“The stories you write in your teens and your twenties are mainly for making a statement. But once you grow older and actually start living those stories, they are not statements anymore, they become a part of you.” – Sapna Moti Bhavnani
Being comfortable in one’s own skin means not just presenting yourself the way you want to, but also to stand for the choices you make. Legendary Japanese tattoo artist, Horiyoshi III once said in an interview that what makes tattooing such a humane tradition lies in breaking the myth that tattooed people have no regrets. He instead says that tattooed people are probably the only ones, who are accepting enough to live with regrets.
“They become a part of you.” India’s most prolific ink collector (probably), Sapna Moti Bhavnani couldn’t have described the very fundamental core of tattoo any better. Collecting ink for 26 years now, Sapna has painted the majority of her canvas already, yet has a long way to. She has tons of stories with all her tattoos, yet there’s so much more to say…
To Sapna, tattoos must have come as a natural choice of expression. Growing up in the Bombay of 70s and 80s, “I used to have buzzed hair and wore boys’ clothes, rode a motorcycle, smoked in public and talked to boys”, remembers Sapna. She is a rebel at heart, but not one without a cause.
It was in 89, after moving to America that she got to explore the then thriving underground culture of gangs, bikers and ink. While she was excited by this subculture, she not only wanted to be a part of it, but also show that the subculture doesn’t discriminate. “A lot of people used to think that Indians cannot look like that, and it was ridiculous. I mean anybody can look like anything… you look the way you want to look; there is no nationality attached to it.”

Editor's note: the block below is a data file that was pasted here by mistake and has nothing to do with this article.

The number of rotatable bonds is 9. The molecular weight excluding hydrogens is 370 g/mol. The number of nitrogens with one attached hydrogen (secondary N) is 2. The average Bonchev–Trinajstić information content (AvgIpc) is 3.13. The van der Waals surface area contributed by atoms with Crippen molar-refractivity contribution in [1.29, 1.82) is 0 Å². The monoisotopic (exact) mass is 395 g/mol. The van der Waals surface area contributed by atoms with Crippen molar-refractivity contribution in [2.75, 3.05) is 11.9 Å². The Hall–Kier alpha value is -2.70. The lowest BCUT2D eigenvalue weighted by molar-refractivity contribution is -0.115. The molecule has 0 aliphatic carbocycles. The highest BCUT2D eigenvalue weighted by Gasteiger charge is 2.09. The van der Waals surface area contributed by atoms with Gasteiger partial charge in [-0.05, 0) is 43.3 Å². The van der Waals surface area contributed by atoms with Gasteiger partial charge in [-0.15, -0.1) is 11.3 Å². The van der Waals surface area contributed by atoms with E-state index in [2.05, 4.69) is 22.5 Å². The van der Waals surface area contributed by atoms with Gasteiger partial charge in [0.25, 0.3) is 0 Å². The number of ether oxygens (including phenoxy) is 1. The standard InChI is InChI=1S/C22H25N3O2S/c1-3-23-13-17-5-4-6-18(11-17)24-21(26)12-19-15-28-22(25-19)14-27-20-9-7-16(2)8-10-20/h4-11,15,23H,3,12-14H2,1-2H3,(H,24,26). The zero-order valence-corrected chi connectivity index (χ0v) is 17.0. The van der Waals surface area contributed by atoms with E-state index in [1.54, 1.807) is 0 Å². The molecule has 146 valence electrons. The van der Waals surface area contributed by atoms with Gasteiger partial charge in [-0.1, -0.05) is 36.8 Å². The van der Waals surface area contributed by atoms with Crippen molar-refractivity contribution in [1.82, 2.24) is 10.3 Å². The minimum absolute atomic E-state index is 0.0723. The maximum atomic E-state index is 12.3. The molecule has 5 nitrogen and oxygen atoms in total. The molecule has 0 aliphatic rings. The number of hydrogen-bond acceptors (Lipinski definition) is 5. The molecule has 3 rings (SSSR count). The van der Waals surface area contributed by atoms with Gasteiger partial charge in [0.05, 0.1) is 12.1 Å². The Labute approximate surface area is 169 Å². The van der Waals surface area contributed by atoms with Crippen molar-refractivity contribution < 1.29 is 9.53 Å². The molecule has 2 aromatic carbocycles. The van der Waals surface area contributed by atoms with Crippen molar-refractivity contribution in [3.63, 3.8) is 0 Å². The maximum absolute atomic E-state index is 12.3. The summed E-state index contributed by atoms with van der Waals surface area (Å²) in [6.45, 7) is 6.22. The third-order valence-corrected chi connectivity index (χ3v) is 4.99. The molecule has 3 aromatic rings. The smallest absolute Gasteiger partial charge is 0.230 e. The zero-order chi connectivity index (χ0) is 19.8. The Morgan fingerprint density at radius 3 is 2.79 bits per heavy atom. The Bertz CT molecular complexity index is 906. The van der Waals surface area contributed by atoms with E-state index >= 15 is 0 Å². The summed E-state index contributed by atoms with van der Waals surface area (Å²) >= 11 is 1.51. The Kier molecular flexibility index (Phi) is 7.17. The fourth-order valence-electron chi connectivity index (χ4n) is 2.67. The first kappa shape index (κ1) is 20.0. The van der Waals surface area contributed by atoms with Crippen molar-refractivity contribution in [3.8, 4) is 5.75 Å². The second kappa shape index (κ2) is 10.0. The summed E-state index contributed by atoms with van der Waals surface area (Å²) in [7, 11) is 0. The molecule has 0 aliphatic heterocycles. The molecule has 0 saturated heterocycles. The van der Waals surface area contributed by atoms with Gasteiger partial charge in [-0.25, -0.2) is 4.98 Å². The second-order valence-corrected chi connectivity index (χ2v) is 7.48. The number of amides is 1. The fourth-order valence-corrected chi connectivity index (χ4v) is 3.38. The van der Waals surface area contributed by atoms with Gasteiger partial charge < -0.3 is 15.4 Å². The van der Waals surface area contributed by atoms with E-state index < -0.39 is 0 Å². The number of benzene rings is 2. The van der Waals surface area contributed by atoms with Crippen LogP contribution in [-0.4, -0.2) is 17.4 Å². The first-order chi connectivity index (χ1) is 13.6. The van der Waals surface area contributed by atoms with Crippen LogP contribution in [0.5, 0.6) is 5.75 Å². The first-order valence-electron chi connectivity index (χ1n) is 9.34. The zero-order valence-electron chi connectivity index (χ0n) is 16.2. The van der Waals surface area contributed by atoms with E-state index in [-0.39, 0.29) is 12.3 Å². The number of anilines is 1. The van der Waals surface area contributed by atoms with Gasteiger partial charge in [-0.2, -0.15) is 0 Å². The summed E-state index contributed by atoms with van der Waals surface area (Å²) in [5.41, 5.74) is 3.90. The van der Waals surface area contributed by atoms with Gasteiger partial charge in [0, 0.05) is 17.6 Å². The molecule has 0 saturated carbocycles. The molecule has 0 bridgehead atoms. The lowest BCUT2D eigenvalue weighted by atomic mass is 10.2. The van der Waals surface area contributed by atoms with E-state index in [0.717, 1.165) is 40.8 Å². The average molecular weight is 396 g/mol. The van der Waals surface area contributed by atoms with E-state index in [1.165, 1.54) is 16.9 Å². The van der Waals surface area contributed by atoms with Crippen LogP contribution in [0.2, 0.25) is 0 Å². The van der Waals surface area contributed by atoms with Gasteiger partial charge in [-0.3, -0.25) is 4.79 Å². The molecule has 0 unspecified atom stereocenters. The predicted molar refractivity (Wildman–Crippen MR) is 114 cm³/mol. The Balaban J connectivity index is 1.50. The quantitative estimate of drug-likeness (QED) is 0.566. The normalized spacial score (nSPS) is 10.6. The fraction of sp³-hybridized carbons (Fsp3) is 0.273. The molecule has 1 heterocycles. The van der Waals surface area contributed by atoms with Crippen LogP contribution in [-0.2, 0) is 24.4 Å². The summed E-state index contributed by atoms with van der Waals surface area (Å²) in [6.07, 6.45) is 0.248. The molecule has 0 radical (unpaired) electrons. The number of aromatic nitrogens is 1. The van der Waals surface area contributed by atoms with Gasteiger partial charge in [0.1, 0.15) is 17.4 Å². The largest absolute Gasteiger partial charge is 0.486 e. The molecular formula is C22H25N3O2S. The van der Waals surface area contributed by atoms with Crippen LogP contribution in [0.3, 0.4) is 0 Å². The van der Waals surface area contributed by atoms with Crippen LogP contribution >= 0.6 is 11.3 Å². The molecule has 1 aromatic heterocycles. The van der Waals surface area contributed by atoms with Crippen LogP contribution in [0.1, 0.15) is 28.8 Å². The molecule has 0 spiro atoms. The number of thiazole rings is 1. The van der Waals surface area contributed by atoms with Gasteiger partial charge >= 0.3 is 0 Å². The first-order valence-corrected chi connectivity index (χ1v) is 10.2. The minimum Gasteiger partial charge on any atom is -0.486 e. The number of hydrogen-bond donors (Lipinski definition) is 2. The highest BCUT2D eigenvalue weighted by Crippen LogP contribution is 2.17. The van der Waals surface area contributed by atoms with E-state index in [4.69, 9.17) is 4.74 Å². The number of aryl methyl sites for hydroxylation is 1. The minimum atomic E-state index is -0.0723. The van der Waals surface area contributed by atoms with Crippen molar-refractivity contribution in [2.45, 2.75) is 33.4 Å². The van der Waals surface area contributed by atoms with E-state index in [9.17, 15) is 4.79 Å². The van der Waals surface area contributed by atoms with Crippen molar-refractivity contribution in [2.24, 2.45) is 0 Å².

The idea of a woman has been a huge influence on her as a collector, and as an artist. “My back, it’s a beautiful Goddess, Tara that I wanted because it’s like a woman thing, like she’s got my back.” She has women tattoos across her body.
Her ink inspirations stem from her present. She has ink from where she was at, at those particular times in her life. “Every ink is inspired from where I was those days with my life and that’s why it’s so beautiful to have such old school ink because you won’t be able to find that anymore.”
What’s different about Sapna as a serious collector is that she takes the wonder of people at tattoos generously. In her opinion, people just don’t know any better. Not just in India, in Thailand too, people wanted to touch her tattoos, which she finds endearing. “What’s malicious is so called happening people calling ink bad things. The ‘yo’, cool people come and say ‘Oh! You’re trying too hard to be cool’, that’s malicious. They are not trying to understand that this is not me trying to be cool, this is me and if it happens to be cool, so be it. Calling it fabric is not malicious, you’re actually just saying it the way it is, it is skin, it is fabric, and it is art.”
Her tattoos don’t have a “purpose” so to speak. For once, she doesn’t do it for any reason; that’s just who she is. “It’s just a part of me, like getting a haircut. Do you think twice before getting a haircut? No, it’s grown and you cut it. So, one month goes by and I go, oh lets go get ink. It’s just as simple as that. There is no motive, no ulterior thought process. It is just such an intricate part of me; the day I feel I’m not comfortable anymore, I’ll stop.”
Title: “Ink Shot Veins.”
Photographer: Taras Taraporvala (insta @taras84)
Stylist: Sohiny Das (insta @sohinydas)
MUH: Avni Rambhia (insta: @avnirambhia)
Wardrobe: Nikhil Thampi (insta @nikhilthampi)
Faux Leather Jacket by SoFake
StoryTeller/Muse: Sapna Moti Bhavnani (insta @sapnamotibhavnani).